Venous thromboembolism (VTE) refers to a condition in which blood clots form in the deep veins of the body and travel in the circulation. Patients with cancer are at a higher risk of VTE, which increases the risk of mortality and morbidity. The use of apixaban has shown promising results, but more research is required to support its efficacy. This study aims to evaluate the efficacy of apixaban to prevent VTE in cancer patients.

This randomized, placebo-controlled, double-blind clinical trial included a total of 563 with cancer who were at intermediate-to-high risk for venous thromboembolism. The patients were assigned in a 1:1 ration to apixaban (n=288) or placebo (n=275). The primary outcomes of the study were objectively documented venous thromboembolism and a major bleeding episode.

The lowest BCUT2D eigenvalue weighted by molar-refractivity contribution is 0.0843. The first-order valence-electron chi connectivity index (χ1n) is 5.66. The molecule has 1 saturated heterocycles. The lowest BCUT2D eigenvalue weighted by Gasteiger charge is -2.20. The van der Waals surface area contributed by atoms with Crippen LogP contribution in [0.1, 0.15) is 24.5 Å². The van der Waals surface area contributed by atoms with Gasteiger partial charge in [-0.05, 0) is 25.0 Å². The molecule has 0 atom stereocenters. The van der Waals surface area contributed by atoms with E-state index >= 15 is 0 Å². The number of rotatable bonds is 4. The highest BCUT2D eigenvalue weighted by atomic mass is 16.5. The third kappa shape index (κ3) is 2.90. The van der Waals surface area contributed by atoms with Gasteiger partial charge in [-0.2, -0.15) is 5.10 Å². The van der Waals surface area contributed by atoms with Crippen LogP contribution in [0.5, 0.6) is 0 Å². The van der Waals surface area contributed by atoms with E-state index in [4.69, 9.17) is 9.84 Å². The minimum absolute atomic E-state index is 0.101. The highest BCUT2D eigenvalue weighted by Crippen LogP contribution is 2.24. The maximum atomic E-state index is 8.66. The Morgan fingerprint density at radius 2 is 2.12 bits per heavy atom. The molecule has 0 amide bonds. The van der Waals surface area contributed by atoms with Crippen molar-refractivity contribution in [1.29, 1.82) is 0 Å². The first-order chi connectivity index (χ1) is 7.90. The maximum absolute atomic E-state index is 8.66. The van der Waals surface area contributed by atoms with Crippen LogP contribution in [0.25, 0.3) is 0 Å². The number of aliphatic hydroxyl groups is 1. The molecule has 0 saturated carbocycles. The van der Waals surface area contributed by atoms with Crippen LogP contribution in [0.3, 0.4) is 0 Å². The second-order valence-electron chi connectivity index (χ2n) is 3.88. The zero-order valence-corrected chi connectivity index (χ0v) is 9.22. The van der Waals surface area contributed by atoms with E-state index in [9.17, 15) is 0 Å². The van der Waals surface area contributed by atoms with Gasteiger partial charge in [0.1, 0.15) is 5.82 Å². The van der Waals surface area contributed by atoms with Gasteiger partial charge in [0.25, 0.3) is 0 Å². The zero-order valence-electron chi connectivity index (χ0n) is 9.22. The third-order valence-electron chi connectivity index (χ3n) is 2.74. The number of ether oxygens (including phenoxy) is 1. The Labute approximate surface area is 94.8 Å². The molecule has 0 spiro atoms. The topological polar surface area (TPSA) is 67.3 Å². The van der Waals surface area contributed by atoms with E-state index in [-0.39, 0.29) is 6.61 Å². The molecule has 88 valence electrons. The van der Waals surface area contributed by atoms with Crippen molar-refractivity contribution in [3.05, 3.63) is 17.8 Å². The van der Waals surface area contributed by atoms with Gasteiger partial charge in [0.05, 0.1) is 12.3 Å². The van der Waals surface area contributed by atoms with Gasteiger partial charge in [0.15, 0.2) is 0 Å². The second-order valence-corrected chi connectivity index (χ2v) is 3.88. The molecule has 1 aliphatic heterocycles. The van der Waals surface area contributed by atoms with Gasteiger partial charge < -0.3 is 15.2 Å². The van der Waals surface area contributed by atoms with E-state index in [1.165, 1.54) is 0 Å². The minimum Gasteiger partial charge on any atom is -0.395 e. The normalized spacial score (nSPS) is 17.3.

Of 563 patients who underwent randomization, VTE occurred in 112 of 288 patients (4.2%) in the placebo group and 28 of 275 patients (10.2%) in the placebo group. A major bleeding episode occurred in 10 patients (3.5%) in the apixaban group and 5 patients (1.8%) in the placebo group. Treatment-related major bleeding occurred in 6 (2.1%) and 3 (1.1%) patients in the two groups.

The research concluded that apixaban therapy lowered the rate of VTE in cancer patients, as compared to placebo, but it was also associated with a higher rate of major bleeding episodes.